Back to starting pitching: One guy who I’ve followed for a couple of years, like Axelrod, is Terry Doyle. Doyle has always been very old for his levels, as he’s about to turn 26 and has yet to see Triple-A, but like Axelrod, he’s got excellent command and a plus breaking pitch. The big righty could serve as a back-of-the-rotation innings-eater for Ozzie Guillen’s ballclub by this time next year. Hector Santiago, Doyle’s teammate in Double-A much of the season, has looked good in relief with the White Sox in September and could get a look as a starter at some point as well.

One of the Sox’s more dynamic starting prospects is Andre Rienzo, a Brazilian (don’t see those often) power righty in High-A who struck out over a batter per inning this season. Like Heath and Santiago, he’s got some work to do on lowering his walk total if he’s going to stay in the rotation, but the 23-year-old has plenty of time to work on that. Chicago also has 2010 second-rounder Jake Petricka in High-A; the 23-year-old has been very effective at suppressing longballs in the minors and could evolve into a solid fourth starter or setup man.

Overall, I suppose none of these guys come without warts, at least as starting pitchers, and I understand the tendency to bite one’s nails over that. Still, as an A’s fan, I’d much rather have this bunch of upper-minors arms than Oakland’s; what they lack in flash, they make up in productivity. In the end, productivity, not placement on top prospect lists, is what wins ballgames, and I believe there’s going to be enough coming out of this system to keep the big league pitching staff afloat, especially under Don Cooper’s tutelage.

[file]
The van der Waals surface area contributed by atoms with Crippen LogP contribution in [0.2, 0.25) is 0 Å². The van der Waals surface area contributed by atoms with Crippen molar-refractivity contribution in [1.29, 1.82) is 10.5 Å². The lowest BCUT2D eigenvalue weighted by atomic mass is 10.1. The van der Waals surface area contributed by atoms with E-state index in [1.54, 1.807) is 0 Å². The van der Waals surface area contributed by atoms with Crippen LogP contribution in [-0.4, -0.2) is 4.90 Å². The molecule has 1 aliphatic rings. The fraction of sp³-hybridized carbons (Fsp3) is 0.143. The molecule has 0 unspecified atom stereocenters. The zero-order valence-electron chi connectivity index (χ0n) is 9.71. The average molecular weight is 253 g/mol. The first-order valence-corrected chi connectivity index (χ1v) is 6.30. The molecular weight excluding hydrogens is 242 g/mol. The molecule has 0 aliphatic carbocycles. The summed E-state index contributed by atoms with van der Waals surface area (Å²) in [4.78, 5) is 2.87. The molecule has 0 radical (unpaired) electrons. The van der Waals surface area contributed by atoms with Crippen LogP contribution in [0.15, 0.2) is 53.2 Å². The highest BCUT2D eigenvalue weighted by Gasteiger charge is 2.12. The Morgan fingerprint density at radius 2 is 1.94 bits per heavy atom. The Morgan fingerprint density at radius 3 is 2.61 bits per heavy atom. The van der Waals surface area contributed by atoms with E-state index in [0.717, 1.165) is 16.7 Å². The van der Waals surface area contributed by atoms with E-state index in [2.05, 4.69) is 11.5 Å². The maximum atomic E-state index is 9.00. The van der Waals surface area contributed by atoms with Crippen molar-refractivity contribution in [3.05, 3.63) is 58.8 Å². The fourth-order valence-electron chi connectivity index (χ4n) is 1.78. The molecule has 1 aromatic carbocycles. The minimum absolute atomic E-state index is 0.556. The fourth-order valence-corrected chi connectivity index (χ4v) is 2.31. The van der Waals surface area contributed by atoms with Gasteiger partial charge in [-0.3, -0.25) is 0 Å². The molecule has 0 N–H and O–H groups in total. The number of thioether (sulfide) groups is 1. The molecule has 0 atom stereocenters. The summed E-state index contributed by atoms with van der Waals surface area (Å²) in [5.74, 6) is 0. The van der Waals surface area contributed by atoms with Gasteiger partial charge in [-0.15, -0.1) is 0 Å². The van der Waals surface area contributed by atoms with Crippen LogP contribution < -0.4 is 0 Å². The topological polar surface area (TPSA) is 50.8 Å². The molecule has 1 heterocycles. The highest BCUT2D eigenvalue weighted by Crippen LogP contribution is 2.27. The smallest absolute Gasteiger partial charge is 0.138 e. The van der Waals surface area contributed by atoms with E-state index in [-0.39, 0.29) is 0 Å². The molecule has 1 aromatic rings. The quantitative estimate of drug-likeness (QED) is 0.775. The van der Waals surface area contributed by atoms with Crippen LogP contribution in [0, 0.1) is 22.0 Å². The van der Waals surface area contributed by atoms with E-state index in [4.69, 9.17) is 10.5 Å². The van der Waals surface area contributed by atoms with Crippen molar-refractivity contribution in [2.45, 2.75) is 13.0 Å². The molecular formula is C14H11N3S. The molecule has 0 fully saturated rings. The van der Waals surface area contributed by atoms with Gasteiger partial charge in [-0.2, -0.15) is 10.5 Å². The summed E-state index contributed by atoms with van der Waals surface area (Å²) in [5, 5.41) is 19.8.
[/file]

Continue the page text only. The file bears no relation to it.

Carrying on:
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Wally says:

Okay … well let me take a moment to rummage around and try find some scraps that Nathaniel missed here. The short answer to the question at hand – if the White Sox have ample reinforcements in case of injury in 2012 – is no, they really don’t. At least not in the minor leagues.

As you are probably already aware, I’m a Royals and Twins fan, so I’m a bit of savant when it comes to mediocre – and yes poor – starting pitching. I make that point up front, because all of the guys Nathaniel referenced as options don’t strike me of offering much to a major league rotation, at least not one that presumably has designs on competing in 2012. Can they provide you a decent or quality spot start here and there? Sure they can, but pretty much any starter in the upper minors is capable of coming up and throwing one good game.

But presumably the question revolves around guys being pressed into longer term service at the major league level, and that perspective paints a different picture.

Heath especially strikes me as a guy who would get torn apart in the majors. In 5 seasons in the minors, he has a 4.25 ERA, 1.49 WHIP, 4.5 BB/9 and 8.1 SO/9. Those numbers do not figure to translate well to the majors, and his numbers in AAA this season were worse than his career marks with the exception of his strikeout rate.